As the media and Democratic presidential nominee Sen. Barack Obama force-feed the country populism, National Public Radio (NPR) went back to the movementâ€™s roots.
Famed populist William Jennings Bryan â€“ a three-time Democratic presidential nominee was the subject of NPRâ€™s â€śAll Things Consideredâ€ť â€śRadio Diariesâ€ť Oct. 14. Even though Bryan never won a bid for the presidency, NPR commemorated his famous â€śCross of Goldâ€ť speech given at the 1896 Democratic National Convention in Chicago. The speech propelled Bryan, an unlikely candidate, to the nomination in 1896 and later to the 1900 and 1908 nominations, but that wasnâ€™t where he left his biggest mark on history according to NPR.
â€śBut at the same time, Bryanâ€™s platform of really believing that you need to make the masses more prosperous and that prosperity will work its way up to the rich rather than trickle down, his support for more government intervention in the economy to help the have-nots â€“ that really became the core of modern liberalism and that changed his party,â€ť NPRâ€™s Joe Richman explained. â€śYou can say in many ways Bryan was one of the most important losers in American political history.â€ť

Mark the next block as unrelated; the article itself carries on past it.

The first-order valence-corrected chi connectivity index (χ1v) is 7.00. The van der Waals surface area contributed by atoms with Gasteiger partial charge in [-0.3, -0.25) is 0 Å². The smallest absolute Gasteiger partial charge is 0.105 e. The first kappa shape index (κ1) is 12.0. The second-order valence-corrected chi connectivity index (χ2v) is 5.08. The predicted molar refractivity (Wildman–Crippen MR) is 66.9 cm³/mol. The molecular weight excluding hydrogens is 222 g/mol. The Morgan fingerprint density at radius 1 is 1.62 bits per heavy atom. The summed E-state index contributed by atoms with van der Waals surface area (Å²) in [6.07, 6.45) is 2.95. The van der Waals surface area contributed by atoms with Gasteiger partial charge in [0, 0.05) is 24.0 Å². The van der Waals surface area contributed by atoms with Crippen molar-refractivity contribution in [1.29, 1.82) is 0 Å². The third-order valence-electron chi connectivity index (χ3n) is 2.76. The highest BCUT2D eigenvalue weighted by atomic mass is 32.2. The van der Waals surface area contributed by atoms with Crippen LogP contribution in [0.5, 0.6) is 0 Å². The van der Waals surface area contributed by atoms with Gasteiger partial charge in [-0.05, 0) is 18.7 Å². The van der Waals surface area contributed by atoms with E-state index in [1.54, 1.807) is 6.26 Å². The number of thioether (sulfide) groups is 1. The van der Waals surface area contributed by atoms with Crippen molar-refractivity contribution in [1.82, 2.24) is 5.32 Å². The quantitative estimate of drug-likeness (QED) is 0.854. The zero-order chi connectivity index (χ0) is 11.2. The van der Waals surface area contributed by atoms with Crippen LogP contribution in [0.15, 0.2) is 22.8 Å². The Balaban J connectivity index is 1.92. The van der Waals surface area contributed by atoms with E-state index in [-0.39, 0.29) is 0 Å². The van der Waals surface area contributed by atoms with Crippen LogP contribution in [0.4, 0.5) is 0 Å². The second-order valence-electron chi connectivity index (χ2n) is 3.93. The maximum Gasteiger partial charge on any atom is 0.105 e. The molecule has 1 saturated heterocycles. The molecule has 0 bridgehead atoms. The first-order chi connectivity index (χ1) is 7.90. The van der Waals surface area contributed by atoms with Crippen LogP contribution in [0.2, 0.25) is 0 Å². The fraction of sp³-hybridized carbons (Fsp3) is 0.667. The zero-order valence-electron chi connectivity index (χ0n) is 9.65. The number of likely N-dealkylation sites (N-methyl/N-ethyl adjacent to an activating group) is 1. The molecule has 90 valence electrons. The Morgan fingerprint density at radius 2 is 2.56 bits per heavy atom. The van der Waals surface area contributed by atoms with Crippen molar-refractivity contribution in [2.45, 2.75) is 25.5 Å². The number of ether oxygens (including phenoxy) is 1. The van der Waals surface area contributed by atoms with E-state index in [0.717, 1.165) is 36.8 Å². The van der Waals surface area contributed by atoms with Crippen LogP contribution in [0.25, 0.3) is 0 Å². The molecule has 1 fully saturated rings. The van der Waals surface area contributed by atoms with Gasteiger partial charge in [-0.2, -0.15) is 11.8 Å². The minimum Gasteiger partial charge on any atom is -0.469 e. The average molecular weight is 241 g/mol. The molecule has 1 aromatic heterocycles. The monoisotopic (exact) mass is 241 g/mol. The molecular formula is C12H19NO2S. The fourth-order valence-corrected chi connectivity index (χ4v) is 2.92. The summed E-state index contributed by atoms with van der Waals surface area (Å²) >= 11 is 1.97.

As National Reviewâ€™s David Frum pointed out, there are striking similarities between Bryanâ€™s populism and Obamaâ€™s liberalism. In some ways, Bryanâ€™s â€śCross of Goldâ€ť speech had the effect on the Democratic Party in 1896 as Obamaâ€™s 2004 Democratic convention speech had on the party in Boston â€“ both speeches were full of â€śprogressive ideals.â€ť
â€śLike Obama, Bryan was a charismatic young political (just 36 at the time of his first presidential run!) with a thin political record,â€ť Frum said. â€śYet on the strength of one legendary speech at a Democratic national convention, he was clutched to heart by the party's left wing and made the repository of its grandest hopes on a whole range of so-called progressive causes.â€ť